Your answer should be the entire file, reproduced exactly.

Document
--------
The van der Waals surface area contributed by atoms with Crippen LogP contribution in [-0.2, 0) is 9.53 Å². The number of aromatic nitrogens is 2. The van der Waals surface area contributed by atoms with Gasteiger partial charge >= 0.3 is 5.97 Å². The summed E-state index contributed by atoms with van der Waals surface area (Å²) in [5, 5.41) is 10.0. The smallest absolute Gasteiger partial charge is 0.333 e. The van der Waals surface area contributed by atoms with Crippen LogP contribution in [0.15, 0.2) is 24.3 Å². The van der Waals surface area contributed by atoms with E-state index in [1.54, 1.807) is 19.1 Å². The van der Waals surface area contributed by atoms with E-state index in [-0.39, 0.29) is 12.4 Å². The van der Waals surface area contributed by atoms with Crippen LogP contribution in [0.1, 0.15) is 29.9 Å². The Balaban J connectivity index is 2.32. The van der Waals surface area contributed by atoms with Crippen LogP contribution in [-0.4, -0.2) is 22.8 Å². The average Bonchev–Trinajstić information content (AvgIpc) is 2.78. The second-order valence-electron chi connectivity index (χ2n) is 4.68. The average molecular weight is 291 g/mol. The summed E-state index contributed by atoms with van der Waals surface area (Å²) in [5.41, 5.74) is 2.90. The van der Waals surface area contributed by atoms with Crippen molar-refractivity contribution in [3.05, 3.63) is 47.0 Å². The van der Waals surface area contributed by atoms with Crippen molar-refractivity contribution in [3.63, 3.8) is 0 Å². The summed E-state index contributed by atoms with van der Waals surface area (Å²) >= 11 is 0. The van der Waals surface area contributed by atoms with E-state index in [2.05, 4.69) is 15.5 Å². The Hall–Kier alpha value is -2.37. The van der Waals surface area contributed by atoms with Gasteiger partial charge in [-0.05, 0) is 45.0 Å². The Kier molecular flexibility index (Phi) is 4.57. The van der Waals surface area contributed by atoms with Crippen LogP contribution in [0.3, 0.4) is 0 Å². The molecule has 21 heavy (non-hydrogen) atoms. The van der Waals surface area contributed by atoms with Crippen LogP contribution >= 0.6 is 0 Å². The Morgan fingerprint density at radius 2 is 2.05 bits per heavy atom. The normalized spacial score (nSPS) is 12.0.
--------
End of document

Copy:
The van der Waals surface area contributed by atoms with Crippen LogP contribution in [-0.2, 0) is 9.53 Å². The number of aromatic nitrogens is 2. The van der Waals surface area contributed by atoms with Gasteiger partial charge >= 0.3 is 5.97 Å². The summed E-state index contributed by atoms with van der Waals surface area (Å²) in [5, 5.41) is 10.0. The smallest absolute Gasteiger partial charge is 0.333 e. The van der Waals surface area contributed by atoms with Crippen LogP contribution in [0.15, 0.2) is 24.3 Å². The van der Waals surface area contributed by atoms with E-state index in [1.54, 1.807) is 19.1 Å². The van der Waals surface area contributed by atoms with E-state index in [-0.39, 0.29) is 12.4 Å². The van der Waals surface area contributed by atoms with Crippen LogP contribution in [0.1, 0.15) is 29.9 Å². The Balaban J connectivity index is 2.32. The van der Waals surface area contributed by atoms with Crippen LogP contribution in [-0.4, -0.2) is 22.8 Å². The average Bonchev–Trinajstić information content (AvgIpc) is 2.78. The second-order valence-electron chi connectivity index (χ2n) is 4.68. The average molecular weight is 291 g/mol. The summed E-state index contributed by atoms with van der Waals surface area (Å²) in [5.41, 5.74) is 2.90. The van der Waals surface area contributed by atoms with Crippen molar-refractivity contribution in [3.05, 3.63) is 47.0 Å². The van der Waals surface area contributed by atoms with Crippen molar-refractivity contribution in [3.63, 3.8) is 0 Å². The summed E-state index contributed by atoms with van der Waals surface area (Å²) >= 11 is 0. The van der Waals surface area contributed by atoms with E-state index in [2.05, 4.69) is 15.5 Å². The Hall–Kier alpha value is -2.37. The van der Waals surface area contributed by atoms with Gasteiger partial charge in [-0.05, 0) is 45.0 Å². The Kier molecular flexibility index (Phi) is 4.57. The van der Waals surface area contributed by atoms with Crippen LogP contribution in [0.3, 0.4) is 0 Å². The molecule has 21 heavy (non-hydrogen) atoms. The van der Waals surface area contributed by atoms with Crippen LogP contribution >= 0.6 is 0 Å². The Morgan fingerprint density at radius 2 is 2.05 bits per heavy atom. The normalized spacial score (nSPS) is 12.0.